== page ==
Specifically, the commission argued that Ammonites offer of a mere 10% risk penalty for voluntary pooling where it would also agree to any penalty up to 100%, but only in compulsory proceedings, rendered the offer neither fair nor reasonable.[40] The offer must be “fair and reasonable” measured at the time of the voluntary offer to pool, not after a compulsory order, the commission explained.[41]

Further, the commission argued that it reasonably determined that pooling would not prevent waste where the geological evidence showed Ammonite’s minerals would remain in the ground even if pooling was forced. If the applications were granted, Ammonite would be awarded a share of production even though its minerals cannot be produced through EOG’s wells. Contrary to Ammonite’s assertion that its minerals are “stranded,” the commission argued that the record shows that Ammonite can produce the riverbed by simply drilling its own wells.

Key Points the Supreme Court Will Potentially Weigh in On

The Texas Supreme Court’s decision will likely note several interesting issues regarding the scope and interpretation of the MIPA. The following are potential issues the court could opine on:

  • Whether a risk penalty must be proposed in order to constitute a fair and reasonable voluntary offer to pool resources
  • Whether drainage of a tract’s minerals is necessary to prove waste, or whether waste can be proved through other means
  • The level of evidence necessary to get approval from the commission on an application for forced pooling

Persis Dean is a partner and Kelly Swanson is an associate at Hicks Johnson PLLC, a Houston-based trial law firm.

[1] Pursuant to Tex. Nat. Res. Code Ann.  § 102.011, MIPA grants the Railroad Commission the authority to approve applications for forced pooling.

[2] Tex. Nat. Res. Code  §11.041(a).

[3] Petition for Review for the Supreme Court of Texas at 13, Ammonite Oil & Gas Corporation v. Railroad Commission of Texas and EOG Resources, Inc., No. 21-1035.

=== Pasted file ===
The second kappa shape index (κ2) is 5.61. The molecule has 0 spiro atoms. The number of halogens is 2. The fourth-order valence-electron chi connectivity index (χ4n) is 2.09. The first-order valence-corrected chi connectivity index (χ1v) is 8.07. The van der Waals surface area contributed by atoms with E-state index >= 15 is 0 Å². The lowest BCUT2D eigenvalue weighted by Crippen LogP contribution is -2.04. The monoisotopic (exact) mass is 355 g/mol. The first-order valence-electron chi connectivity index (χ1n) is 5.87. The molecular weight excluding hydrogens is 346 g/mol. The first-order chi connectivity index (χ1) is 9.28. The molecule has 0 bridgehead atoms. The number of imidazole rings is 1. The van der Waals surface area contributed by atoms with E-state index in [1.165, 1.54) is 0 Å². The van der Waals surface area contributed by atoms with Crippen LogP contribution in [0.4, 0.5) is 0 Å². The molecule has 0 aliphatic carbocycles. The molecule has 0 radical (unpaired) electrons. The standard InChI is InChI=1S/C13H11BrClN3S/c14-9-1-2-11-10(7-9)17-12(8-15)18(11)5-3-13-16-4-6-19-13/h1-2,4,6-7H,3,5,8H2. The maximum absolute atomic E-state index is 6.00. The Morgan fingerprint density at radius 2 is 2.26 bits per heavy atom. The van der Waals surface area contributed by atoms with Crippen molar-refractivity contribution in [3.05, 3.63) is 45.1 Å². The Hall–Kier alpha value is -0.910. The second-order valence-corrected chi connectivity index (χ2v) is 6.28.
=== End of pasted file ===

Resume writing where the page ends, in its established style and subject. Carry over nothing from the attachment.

[4] Id.

[5] Id.

[6] Ammonite Oil & Gas Corp. v. R.R. Comm’n of Tex., No. 04-20-00465-CV, 2021 WL 4976324, at *5 (Tex. App.—San Antonio Oct. 27, 2021, pet. granted).

[7] MIPA does not define the phrase “fair and reasonable offer to pool voluntarily.” See Tex. Nat. Res. Code Ann.  § 102.013. The meaning is therefore “left to the Commission’s discretion” in each case. R.R. Comm’n of Tex. v. Pend Oreille Oil & Gas Co., Inc., 817 S.W.2d 36, 40 (Tex. 1991).

[8] Railroad Com’n of Texas, 817 S.W.2d at 40 (citing Carson v. R.R. Comm’n of Tex., 669 S.W.2d 315, 318 (Tex. 1984)).

[9] Tex. Nat. Res. Code Ann.  § 102.011.

[10] Ammonite Oil and Gas Corporation, 2021 WL 4976324, at *1.

[11] Id. at *5.

[12] Id.

[13] Id.

[14] Id.

[15] One of the proposed units was found to have exceeded the maximum size for oil units. Id. at *2.

[16] Id. at *1.

[17] Id. at *4.

[18] Id. at *2.

[19] Id. at *5.

[20] Petition for Review for the Supreme Court of Texas, Ammonite Oil & Gas Corporation v. Railroad Commission of Texas and EOG Resources, Inc., No. 21-1035.

[21] Id.

[22] Petition for Review for the Supreme Court of Texas at 10, Ammonite Oil & Gas Corporation v. Railroad Commission of Texas and EOG Resources, Inc., No. 21-1035.

[23] Am. Operating Co. v. R.R. Comm’n of Tex., 744 S.W.2d 149, 153 (Tex. App.—Houston [14th Dist.] 1987, writ denied).

[24] Petition for Review for the Supreme Court of Texas at 24, Ammonite Oil & Gas Corporation v. Railroad Commission of Texas and EOG Resources, Inc., No. 21-1035.

[25] Id. at 12.

[26] Id. at 25.

[27] Id. at 26.

[28] Id. at 25.

[29] Id. at 12.

[30] Id. at 28.

[31] Id. at 29-30.

[32] Id. at 30.

[33] Id. at Appendix 4.

[34] EOG Resources, Inc. Response to Petition for Review at 5, Ammonite Oil & Gas Corporation v. Railroad Commission of Texas and EOG Resources, Inc., No. 21-1035.

[35] Id. at 14.

[36] Id. at 15.

[37] Id. at 16.

[38] Id. at 1.

[39] The Railroad Commission of Texas’s Response to Petition for Review at 9. Ammonite Oil & Gas Corporation v. Railroad Commission of Texas and EOG Resources, Inc., No. 21-1035.

[40] Id. at 14.

[41] Id.